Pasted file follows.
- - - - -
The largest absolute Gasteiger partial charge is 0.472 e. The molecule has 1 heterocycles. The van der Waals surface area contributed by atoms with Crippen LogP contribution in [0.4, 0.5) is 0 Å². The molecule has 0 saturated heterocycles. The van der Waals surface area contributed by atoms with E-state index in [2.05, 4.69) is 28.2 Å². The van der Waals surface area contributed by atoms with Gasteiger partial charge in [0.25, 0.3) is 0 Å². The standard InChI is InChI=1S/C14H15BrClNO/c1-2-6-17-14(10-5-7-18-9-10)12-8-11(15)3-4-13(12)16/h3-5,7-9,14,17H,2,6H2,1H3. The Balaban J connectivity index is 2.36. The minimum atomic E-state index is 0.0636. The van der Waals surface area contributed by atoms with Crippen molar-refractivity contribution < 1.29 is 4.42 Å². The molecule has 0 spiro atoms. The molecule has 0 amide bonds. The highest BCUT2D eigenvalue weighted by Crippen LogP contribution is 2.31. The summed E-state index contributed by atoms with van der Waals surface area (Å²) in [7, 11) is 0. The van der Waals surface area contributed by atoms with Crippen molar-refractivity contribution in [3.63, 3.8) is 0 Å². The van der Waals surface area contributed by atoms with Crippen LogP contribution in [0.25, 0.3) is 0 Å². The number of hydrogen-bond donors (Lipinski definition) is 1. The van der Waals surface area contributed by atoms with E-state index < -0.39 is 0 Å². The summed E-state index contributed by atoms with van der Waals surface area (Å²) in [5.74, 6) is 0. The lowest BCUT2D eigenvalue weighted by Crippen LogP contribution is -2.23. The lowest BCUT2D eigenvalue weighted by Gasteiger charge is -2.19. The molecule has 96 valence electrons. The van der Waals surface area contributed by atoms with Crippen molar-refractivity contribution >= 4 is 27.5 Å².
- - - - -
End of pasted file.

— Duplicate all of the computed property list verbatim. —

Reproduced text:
The largest absolute Gasteiger partial charge is 0.472 e. The molecule has 1 heterocycles. The van der Waals surface area contributed by atoms with Crippen LogP contribution in [0.4, 0.5) is 0 Å². The molecule has 0 saturated heterocycles. The van der Waals surface area contributed by atoms with E-state index in [2.05, 4.69) is 28.2 Å². The van der Waals surface area contributed by atoms with Gasteiger partial charge in [0.25, 0.3) is 0 Å². The standard InChI is InChI=1S/C14H15BrClNO/c1-2-6-17-14(10-5-7-18-9-10)12-8-11(15)3-4-13(12)16/h3-5,7-9,14,17H,2,6H2,1H3. The Balaban J connectivity index is 2.36. The minimum atomic E-state index is 0.0636. The van der Waals surface area contributed by atoms with Crippen molar-refractivity contribution < 1.29 is 4.42 Å². The molecule has 0 spiro atoms. The molecule has 0 amide bonds. The highest BCUT2D eigenvalue weighted by Crippen LogP contribution is 2.31. The summed E-state index contributed by atoms with van der Waals surface area (Å²) in [7, 11) is 0. The van der Waals surface area contributed by atoms with Crippen molar-refractivity contribution in [3.63, 3.8) is 0 Å². The van der Waals surface area contributed by atoms with Crippen LogP contribution in [0.25, 0.3) is 0 Å². The number of hydrogen-bond donors (Lipinski definition) is 1. The van der Waals surface area contributed by atoms with E-state index < -0.39 is 0 Å². The summed E-state index contributed by atoms with van der Waals surface area (Å²) in [5.74, 6) is 0. The lowest BCUT2D eigenvalue weighted by Crippen LogP contribution is -2.23. The lowest BCUT2D eigenvalue weighted by Gasteiger charge is -2.19. The molecule has 96 valence electrons. The van der Waals surface area contributed by atoms with Crippen molar-refractivity contribution >= 4 is 27.5 Å².